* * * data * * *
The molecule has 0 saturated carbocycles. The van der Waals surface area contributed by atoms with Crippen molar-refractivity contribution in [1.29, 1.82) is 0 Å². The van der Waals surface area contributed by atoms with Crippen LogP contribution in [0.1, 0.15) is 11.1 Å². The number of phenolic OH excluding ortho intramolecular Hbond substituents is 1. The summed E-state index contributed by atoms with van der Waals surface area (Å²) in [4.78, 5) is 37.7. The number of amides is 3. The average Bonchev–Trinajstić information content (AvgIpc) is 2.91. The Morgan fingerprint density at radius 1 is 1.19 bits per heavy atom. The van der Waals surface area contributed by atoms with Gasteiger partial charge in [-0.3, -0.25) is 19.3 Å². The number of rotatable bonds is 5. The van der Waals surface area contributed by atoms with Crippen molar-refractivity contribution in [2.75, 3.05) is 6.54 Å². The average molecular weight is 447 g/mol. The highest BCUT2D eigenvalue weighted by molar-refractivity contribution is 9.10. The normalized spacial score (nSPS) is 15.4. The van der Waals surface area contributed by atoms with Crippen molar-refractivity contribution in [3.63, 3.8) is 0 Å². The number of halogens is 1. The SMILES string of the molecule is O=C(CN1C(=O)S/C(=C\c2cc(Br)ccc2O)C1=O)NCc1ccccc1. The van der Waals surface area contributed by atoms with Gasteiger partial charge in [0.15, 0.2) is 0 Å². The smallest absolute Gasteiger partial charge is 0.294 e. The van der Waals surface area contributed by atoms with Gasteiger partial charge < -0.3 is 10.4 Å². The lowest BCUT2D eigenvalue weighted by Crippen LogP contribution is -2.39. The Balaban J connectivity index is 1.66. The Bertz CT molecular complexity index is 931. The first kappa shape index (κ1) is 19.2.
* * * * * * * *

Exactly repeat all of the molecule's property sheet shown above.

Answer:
The molecule has 0 saturated carbocycles. The van der Waals surface area contributed by atoms with Crippen molar-refractivity contribution in [1.29, 1.82) is 0 Å². The van der Waals surface area contributed by atoms with Crippen LogP contribution in [0.1, 0.15) is 11.1 Å². The number of phenolic OH excluding ortho intramolecular Hbond substituents is 1. The summed E-state index contributed by atoms with van der Waals surface area (Å²) in [4.78, 5) is 37.7. The number of amides is 3. The average Bonchev–Trinajstić information content (AvgIpc) is 2.91. The Morgan fingerprint density at radius 1 is 1.19 bits per heavy atom. The van der Waals surface area contributed by atoms with Gasteiger partial charge in [-0.3, -0.25) is 19.3 Å². The number of rotatable bonds is 5. The van der Waals surface area contributed by atoms with Crippen molar-refractivity contribution in [2.75, 3.05) is 6.54 Å². The average molecular weight is 447 g/mol. The highest BCUT2D eigenvalue weighted by molar-refractivity contribution is 9.10. The normalized spacial score (nSPS) is 15.4. The van der Waals surface area contributed by atoms with Crippen molar-refractivity contribution in [3.63, 3.8) is 0 Å². The number of halogens is 1. The SMILES string of the molecule is O=C(CN1C(=O)S/C(=C\c2cc(Br)ccc2O)C1=O)NCc1ccccc1. The van der Waals surface area contributed by atoms with Gasteiger partial charge in [0.15, 0.2) is 0 Å². The smallest absolute Gasteiger partial charge is 0.294 e. The van der Waals surface area contributed by atoms with Gasteiger partial charge < -0.3 is 10.4 Å². The lowest BCUT2D eigenvalue weighted by Crippen LogP contribution is -2.39. The Balaban J connectivity index is 1.66. The Bertz CT molecular complexity index is 931. The first kappa shape index (κ1) is 19.2.